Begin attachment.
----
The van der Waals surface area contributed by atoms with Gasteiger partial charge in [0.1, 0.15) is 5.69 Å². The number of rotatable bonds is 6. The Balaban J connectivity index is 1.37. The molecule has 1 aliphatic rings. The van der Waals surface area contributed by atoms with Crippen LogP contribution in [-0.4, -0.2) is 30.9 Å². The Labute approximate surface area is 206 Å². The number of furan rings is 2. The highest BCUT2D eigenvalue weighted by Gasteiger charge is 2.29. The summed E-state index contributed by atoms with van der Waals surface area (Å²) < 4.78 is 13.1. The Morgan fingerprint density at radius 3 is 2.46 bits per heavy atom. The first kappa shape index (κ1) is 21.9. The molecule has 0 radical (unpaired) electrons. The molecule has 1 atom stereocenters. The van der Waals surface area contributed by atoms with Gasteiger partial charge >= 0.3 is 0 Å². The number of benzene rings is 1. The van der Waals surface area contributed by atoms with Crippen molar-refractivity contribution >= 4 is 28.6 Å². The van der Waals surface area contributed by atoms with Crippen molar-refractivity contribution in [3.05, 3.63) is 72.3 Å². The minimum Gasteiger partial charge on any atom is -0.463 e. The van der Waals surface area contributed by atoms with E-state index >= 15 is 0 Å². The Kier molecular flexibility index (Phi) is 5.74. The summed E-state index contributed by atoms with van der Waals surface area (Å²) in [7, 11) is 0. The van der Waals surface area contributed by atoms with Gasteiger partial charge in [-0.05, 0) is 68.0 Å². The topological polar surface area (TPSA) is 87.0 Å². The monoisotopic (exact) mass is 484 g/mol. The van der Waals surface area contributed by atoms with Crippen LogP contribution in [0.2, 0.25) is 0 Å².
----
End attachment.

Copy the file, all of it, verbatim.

The van der Waals surface area contributed by atoms with Gasteiger partial charge in [0.1, 0.15) is 5.69 Å². The number of rotatable bonds is 6. The Balaban J connectivity index is 1.37. The molecule has 1 aliphatic rings. The van der Waals surface area contributed by atoms with Crippen LogP contribution in [-0.4, -0.2) is 30.9 Å². The Labute approximate surface area is 206 Å². The number of furan rings is 2. The highest BCUT2D eigenvalue weighted by Gasteiger charge is 2.29. The summed E-state index contributed by atoms with van der Waals surface area (Å²) < 4.78 is 13.1. The Morgan fingerprint density at radius 3 is 2.46 bits per heavy atom. The first kappa shape index (κ1) is 21.9. The molecule has 0 radical (unpaired) electrons. The molecule has 1 atom stereocenters. The van der Waals surface area contributed by atoms with Gasteiger partial charge >= 0.3 is 0 Å². The number of benzene rings is 1. The van der Waals surface area contributed by atoms with Crippen molar-refractivity contribution >= 4 is 28.6 Å². The van der Waals surface area contributed by atoms with Crippen molar-refractivity contribution in [3.05, 3.63) is 72.3 Å². The minimum Gasteiger partial charge on any atom is -0.463 e. The van der Waals surface area contributed by atoms with E-state index >= 15 is 0 Å². The Kier molecular flexibility index (Phi) is 5.74. The summed E-state index contributed by atoms with van der Waals surface area (Å²) in [7, 11) is 0. The van der Waals surface area contributed by atoms with Gasteiger partial charge in [-0.05, 0) is 68.0 Å². The topological polar surface area (TPSA) is 87.0 Å². The monoisotopic (exact) mass is 484 g/mol. The van der Waals surface area contributed by atoms with Crippen LogP contribution in [0.2, 0.25) is 0 Å².